Performance management best practices and guiding theories have evolved a great deal in a short amount of time. That’s good news for many managers and employees. However, it’s bad news for those in organizations with leaders that don’t understand those changes or how critical they are to make. We believe it is vitally important to get management buy-in for your performance management efforts in order to transform your organization.
To solve a lack of buy-in from leadership within your organization and ensure that you’re able to provide employees with the guidance and support they need, you’ll need to take some strategic steps. We’ll walk you through those in this guide.
The Dangerous Situation You’re In
If your leaders aren’t on board with today’s performance management thinking, chances are good they’re from the old school way of doing things. They probably believe in motivating through fear, using the carrot and the stick, and that threats to an employee’s ability to earn are the best way to motivate them to “straighten up and fly right”. Download the Skeptic’s Guide to Performance eBook to improve your performance management efforts.
There are many problems with that line of thinking. Not the least of which is the fact that it’s simply outdated. Today, we interact, work, and collaborate in ways that cannot be accounted for with older performance management methodologies. Employees are also much savvier – they’re not motivated by fear or threats to their earning potential and attempts to use those goads often lead to them simply finding employment elsewhere.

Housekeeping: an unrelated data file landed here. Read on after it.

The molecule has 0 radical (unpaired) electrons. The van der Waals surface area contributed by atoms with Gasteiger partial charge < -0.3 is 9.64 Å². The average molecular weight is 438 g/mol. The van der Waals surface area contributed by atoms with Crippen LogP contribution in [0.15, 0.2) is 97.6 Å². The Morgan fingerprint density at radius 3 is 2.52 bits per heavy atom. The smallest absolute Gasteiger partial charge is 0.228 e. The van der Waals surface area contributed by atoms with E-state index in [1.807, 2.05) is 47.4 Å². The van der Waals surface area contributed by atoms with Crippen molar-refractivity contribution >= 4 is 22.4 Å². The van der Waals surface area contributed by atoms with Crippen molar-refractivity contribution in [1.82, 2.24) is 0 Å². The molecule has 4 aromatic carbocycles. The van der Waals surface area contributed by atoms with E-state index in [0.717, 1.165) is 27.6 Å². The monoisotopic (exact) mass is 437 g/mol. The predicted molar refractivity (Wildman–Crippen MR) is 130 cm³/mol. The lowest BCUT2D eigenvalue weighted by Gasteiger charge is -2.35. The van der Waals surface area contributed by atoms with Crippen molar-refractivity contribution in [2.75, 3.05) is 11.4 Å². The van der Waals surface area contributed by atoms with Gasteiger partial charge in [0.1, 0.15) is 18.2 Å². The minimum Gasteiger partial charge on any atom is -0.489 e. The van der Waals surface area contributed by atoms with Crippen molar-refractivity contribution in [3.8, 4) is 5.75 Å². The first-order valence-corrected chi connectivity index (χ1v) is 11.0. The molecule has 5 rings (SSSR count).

This is all complicated by the fact that the US (and much of the world) is suffering from a talent shortage. The result is that employees have more power and employers have less than they did previously. The immense paradigm shifts here call for new ways of doing things.
Find Ways to Show the Importance of Modern Performance Management
The first step in getting leaders to buy into modern performance management strategies is to show them how important it is that they be adopted. How, though?
- Delve into your organization’s employment and performance analytics and show the relation between churn created by employees leaving and outmoded performance management efforts.
- Highlight the shortcomings of old methods in comparison to what can be achieved through check-ins, one-on-ones, continuous learning, and other strategies.
Talk about the Problems with Annual Performance Reviews
Chances are good that your leaders still insist on annual performance reviews. You can use those to help convince them that it’s time to move toward something better. To do this, you’ll need access to data that shows the (lack of) value in your annual reviews. This will require a little bit of legwork, but thanks to modern technology, it should be possible.
- What value does an annual review provide in terms of employee performance?
- Have employees been able to improve their performance based on reviews?
- Have those changes addressed key problems in the organization promptly?
Now, compare the information with what you can achieve with ongoing check-ins and one-on-ones. For instance: